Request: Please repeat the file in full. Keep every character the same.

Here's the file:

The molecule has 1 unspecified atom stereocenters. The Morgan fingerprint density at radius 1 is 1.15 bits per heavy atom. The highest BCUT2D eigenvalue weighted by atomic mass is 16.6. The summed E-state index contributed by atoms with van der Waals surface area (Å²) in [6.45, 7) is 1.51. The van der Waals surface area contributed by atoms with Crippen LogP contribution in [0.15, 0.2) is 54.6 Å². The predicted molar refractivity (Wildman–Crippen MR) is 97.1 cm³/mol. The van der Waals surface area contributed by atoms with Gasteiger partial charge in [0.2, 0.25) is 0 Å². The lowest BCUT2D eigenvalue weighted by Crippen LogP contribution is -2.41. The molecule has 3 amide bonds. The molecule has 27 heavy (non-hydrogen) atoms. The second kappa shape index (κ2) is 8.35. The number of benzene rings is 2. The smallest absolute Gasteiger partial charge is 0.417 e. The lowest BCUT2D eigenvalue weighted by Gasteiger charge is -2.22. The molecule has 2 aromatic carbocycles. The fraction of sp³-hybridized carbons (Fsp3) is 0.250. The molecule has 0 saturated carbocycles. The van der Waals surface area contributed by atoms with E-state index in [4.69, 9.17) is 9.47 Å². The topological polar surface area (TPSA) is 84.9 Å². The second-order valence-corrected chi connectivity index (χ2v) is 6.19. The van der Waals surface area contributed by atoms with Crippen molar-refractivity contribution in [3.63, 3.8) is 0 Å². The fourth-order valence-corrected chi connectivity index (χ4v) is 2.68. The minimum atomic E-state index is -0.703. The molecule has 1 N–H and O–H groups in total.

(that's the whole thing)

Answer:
The molecule has 1 unspecified atom stereocenters. The Morgan fingerprint density at radius 1 is 1.15 bits per heavy atom. The highest BCUT2D eigenvalue weighted by atomic mass is 16.6. The summed E-state index contributed by atoms with van der Waals surface area (Å²) in [6.45, 7) is 1.51. The van der Waals surface area contributed by atoms with Crippen LogP contribution in [0.15, 0.2) is 54.6 Å². The predicted molar refractivity (Wildman–Crippen MR) is 97.1 cm³/mol. The van der Waals surface area contributed by atoms with Gasteiger partial charge in [0.2, 0.25) is 0 Å². The lowest BCUT2D eigenvalue weighted by Crippen LogP contribution is -2.41. The molecule has 3 amide bonds. The molecule has 27 heavy (non-hydrogen) atoms. The second kappa shape index (κ2) is 8.35. The number of benzene rings is 2. The smallest absolute Gasteiger partial charge is 0.417 e. The lowest BCUT2D eigenvalue weighted by Gasteiger charge is -2.22. The molecule has 2 aromatic carbocycles. The fraction of sp³-hybridized carbons (Fsp3) is 0.250. The molecule has 0 saturated carbocycles. The van der Waals surface area contributed by atoms with E-state index in [4.69, 9.17) is 9.47 Å². The topological polar surface area (TPSA) is 84.9 Å². The second-order valence-corrected chi connectivity index (χ2v) is 6.19. The van der Waals surface area contributed by atoms with Crippen molar-refractivity contribution in [3.63, 3.8) is 0 Å². The fourth-order valence-corrected chi connectivity index (χ4v) is 2.68. The minimum atomic E-state index is -0.703. The molecule has 1 N–H and O–H groups in total.